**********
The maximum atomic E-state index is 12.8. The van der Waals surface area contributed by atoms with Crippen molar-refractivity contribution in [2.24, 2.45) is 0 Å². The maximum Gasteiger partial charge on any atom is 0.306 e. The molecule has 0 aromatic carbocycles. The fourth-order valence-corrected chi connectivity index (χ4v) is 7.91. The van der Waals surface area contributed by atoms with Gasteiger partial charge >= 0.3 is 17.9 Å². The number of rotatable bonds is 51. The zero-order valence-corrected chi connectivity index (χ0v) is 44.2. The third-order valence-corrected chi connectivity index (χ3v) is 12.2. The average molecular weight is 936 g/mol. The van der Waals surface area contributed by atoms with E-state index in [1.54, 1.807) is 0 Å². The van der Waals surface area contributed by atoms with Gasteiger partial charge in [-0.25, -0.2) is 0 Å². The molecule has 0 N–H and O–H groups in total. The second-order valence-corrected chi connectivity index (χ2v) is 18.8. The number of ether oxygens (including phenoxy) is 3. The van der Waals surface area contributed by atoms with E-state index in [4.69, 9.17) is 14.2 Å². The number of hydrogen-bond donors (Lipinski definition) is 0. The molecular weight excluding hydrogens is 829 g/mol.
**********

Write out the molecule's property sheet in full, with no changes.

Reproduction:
The maximum atomic E-state index is 12.8. The van der Waals surface area contributed by atoms with Crippen molar-refractivity contribution in [2.24, 2.45) is 0 Å². The maximum Gasteiger partial charge on any atom is 0.306 e. The molecule has 0 aromatic carbocycles. The fourth-order valence-corrected chi connectivity index (χ4v) is 7.91. The van der Waals surface area contributed by atoms with Gasteiger partial charge >= 0.3 is 17.9 Å². The number of rotatable bonds is 51. The zero-order valence-corrected chi connectivity index (χ0v) is 44.2. The third-order valence-corrected chi connectivity index (χ3v) is 12.2. The average molecular weight is 936 g/mol. The van der Waals surface area contributed by atoms with E-state index in [1.54, 1.807) is 0 Å². The van der Waals surface area contributed by atoms with Gasteiger partial charge in [-0.25, -0.2) is 0 Å². The molecule has 0 N–H and O–H groups in total. The second-order valence-corrected chi connectivity index (χ2v) is 18.8. The number of ether oxygens (including phenoxy) is 3. The van der Waals surface area contributed by atoms with E-state index in [4.69, 9.17) is 14.2 Å². The number of hydrogen-bond donors (Lipinski definition) is 0. The molecular weight excluding hydrogens is 829 g/mol.